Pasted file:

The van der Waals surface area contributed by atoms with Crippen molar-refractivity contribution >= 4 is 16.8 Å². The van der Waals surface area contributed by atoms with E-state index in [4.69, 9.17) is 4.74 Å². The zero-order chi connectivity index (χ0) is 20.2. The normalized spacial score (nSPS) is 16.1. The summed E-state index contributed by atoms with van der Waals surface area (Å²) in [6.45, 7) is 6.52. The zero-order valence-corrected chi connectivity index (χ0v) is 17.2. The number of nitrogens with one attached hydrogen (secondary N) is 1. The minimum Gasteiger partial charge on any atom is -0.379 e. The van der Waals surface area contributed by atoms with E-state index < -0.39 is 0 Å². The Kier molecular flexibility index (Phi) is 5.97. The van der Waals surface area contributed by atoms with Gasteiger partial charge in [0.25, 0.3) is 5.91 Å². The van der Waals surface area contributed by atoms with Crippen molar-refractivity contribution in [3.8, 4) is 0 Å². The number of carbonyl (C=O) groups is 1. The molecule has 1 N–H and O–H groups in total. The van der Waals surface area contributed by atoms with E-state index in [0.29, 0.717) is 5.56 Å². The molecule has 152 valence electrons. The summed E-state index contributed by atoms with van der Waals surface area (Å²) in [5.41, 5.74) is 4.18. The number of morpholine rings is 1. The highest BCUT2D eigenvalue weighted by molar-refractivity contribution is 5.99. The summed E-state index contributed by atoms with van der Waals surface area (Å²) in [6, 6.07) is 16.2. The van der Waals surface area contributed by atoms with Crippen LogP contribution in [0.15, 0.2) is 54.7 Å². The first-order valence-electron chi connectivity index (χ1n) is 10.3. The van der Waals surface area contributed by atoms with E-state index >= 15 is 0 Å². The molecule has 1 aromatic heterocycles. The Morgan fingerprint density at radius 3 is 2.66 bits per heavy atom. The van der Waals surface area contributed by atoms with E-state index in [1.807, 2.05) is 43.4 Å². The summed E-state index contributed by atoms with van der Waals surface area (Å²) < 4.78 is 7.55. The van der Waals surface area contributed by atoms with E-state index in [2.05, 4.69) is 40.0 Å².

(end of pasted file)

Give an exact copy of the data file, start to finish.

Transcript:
The van der Waals surface area contributed by atoms with Crippen molar-refractivity contribution >= 4 is 16.8 Å². The van der Waals surface area contributed by atoms with E-state index in [4.69, 9.17) is 4.74 Å². The zero-order chi connectivity index (χ0) is 20.2. The normalized spacial score (nSPS) is 16.1. The summed E-state index contributed by atoms with van der Waals surface area (Å²) in [6.45, 7) is 6.52. The zero-order valence-corrected chi connectivity index (χ0v) is 17.2. The number of nitrogens with one attached hydrogen (secondary N) is 1. The minimum Gasteiger partial charge on any atom is -0.379 e. The van der Waals surface area contributed by atoms with E-state index < -0.39 is 0 Å². The Kier molecular flexibility index (Phi) is 5.97. The van der Waals surface area contributed by atoms with Gasteiger partial charge in [0.25, 0.3) is 5.91 Å². The van der Waals surface area contributed by atoms with Crippen molar-refractivity contribution in [3.8, 4) is 0 Å². The number of carbonyl (C=O) groups is 1. The molecule has 1 N–H and O–H groups in total. The van der Waals surface area contributed by atoms with E-state index in [0.29, 0.717) is 5.56 Å². The molecule has 152 valence electrons. The summed E-state index contributed by atoms with van der Waals surface area (Å²) in [5.41, 5.74) is 4.18. The number of morpholine rings is 1. The highest BCUT2D eigenvalue weighted by molar-refractivity contribution is 5.99. The summed E-state index contributed by atoms with van der Waals surface area (Å²) in [6, 6.07) is 16.2. The van der Waals surface area contributed by atoms with Crippen LogP contribution in [0.15, 0.2) is 54.7 Å². The first-order valence-electron chi connectivity index (χ1n) is 10.3. The van der Waals surface area contributed by atoms with E-state index >= 15 is 0 Å². The molecule has 1 aromatic heterocycles. The Morgan fingerprint density at radius 3 is 2.66 bits per heavy atom. The van der Waals surface area contributed by atoms with E-state index in [1.807, 2.05) is 43.4 Å². The summed E-state index contributed by atoms with van der Waals surface area (Å²) < 4.78 is 7.55. The van der Waals surface area contributed by atoms with E-state index in [2.05, 4.69) is 40.0 Å².